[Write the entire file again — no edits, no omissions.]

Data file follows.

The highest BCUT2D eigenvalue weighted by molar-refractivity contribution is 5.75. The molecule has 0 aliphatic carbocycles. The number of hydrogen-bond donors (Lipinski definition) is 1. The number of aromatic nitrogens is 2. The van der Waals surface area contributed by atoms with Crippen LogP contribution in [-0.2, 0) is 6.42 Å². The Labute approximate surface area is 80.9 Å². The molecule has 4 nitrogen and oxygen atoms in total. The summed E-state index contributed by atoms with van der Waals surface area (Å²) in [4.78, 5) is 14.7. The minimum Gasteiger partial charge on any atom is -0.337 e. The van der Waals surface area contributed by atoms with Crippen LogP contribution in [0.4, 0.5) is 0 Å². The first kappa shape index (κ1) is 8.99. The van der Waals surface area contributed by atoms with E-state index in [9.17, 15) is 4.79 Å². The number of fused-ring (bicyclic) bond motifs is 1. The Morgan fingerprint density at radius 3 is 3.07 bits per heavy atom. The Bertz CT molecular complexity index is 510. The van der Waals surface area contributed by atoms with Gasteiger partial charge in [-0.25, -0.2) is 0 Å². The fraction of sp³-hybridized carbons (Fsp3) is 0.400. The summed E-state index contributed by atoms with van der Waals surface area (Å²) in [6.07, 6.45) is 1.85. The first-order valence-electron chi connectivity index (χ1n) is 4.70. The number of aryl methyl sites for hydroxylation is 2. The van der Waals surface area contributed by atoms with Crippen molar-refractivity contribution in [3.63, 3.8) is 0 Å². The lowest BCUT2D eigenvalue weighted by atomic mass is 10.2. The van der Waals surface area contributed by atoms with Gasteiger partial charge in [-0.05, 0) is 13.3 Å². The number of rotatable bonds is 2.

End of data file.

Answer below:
The highest BCUT2D eigenvalue weighted by molar-refractivity contribution is 5.75. The molecule has 0 aliphatic carbocycles. The number of hydrogen-bond donors (Lipinski definition) is 1. The number of aromatic nitrogens is 2. The van der Waals surface area contributed by atoms with Crippen LogP contribution in [-0.2, 0) is 6.42 Å². The Labute approximate surface area is 80.9 Å². The molecule has 4 nitrogen and oxygen atoms in total. The summed E-state index contributed by atoms with van der Waals surface area (Å²) in [4.78, 5) is 14.7. The minimum Gasteiger partial charge on any atom is -0.337 e. The van der Waals surface area contributed by atoms with Crippen LogP contribution in [0.4, 0.5) is 0 Å². The first kappa shape index (κ1) is 8.99. The van der Waals surface area contributed by atoms with E-state index in [9.17, 15) is 4.79 Å². The number of fused-ring (bicyclic) bond motifs is 1. The Morgan fingerprint density at radius 3 is 3.07 bits per heavy atom. The Bertz CT molecular complexity index is 510. The van der Waals surface area contributed by atoms with Gasteiger partial charge in [-0.25, -0.2) is 0 Å². The fraction of sp³-hybridized carbons (Fsp3) is 0.400. The summed E-state index contributed by atoms with van der Waals surface area (Å²) in [6.07, 6.45) is 1.85. The first-order valence-electron chi connectivity index (χ1n) is 4.70. The number of aryl methyl sites for hydroxylation is 2. The van der Waals surface area contributed by atoms with Crippen molar-refractivity contribution in [3.63, 3.8) is 0 Å². The lowest BCUT2D eigenvalue weighted by atomic mass is 10.2. The van der Waals surface area contributed by atoms with Gasteiger partial charge in [-0.05, 0) is 13.3 Å². The number of rotatable bonds is 2.